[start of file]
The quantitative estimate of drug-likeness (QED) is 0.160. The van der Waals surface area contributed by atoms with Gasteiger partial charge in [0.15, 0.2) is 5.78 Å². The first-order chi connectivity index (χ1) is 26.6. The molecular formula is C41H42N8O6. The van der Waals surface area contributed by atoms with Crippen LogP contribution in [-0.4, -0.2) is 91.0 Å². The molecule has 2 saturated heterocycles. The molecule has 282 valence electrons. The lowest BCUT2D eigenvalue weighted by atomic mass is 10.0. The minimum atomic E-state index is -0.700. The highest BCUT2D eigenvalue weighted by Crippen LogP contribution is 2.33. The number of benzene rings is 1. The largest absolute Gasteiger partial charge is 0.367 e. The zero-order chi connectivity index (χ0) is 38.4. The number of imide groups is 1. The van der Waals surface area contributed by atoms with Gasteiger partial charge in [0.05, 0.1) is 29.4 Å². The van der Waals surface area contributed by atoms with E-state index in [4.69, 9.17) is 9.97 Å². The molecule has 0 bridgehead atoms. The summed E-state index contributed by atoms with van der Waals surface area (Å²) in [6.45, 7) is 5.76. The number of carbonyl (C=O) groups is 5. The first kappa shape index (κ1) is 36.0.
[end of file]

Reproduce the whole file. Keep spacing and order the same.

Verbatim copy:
The quantitative estimate of drug-likeness (QED) is 0.160. The van der Waals surface area contributed by atoms with Gasteiger partial charge in [0.15, 0.2) is 5.78 Å². The first-order chi connectivity index (χ1) is 26.6. The molecular formula is C41H42N8O6. The van der Waals surface area contributed by atoms with Crippen LogP contribution in [-0.4, -0.2) is 91.0 Å². The molecule has 2 saturated heterocycles. The molecule has 282 valence electrons. The lowest BCUT2D eigenvalue weighted by atomic mass is 10.0. The minimum atomic E-state index is -0.700. The highest BCUT2D eigenvalue weighted by Crippen LogP contribution is 2.33. The number of benzene rings is 1. The largest absolute Gasteiger partial charge is 0.367 e. The zero-order chi connectivity index (χ0) is 38.4. The number of imide groups is 1. The van der Waals surface area contributed by atoms with Gasteiger partial charge in [0.05, 0.1) is 29.4 Å². The van der Waals surface area contributed by atoms with E-state index in [4.69, 9.17) is 9.97 Å². The molecule has 0 bridgehead atoms. The summed E-state index contributed by atoms with van der Waals surface area (Å²) in [6.45, 7) is 5.76. The number of carbonyl (C=O) groups is 5. The first kappa shape index (κ1) is 36.0.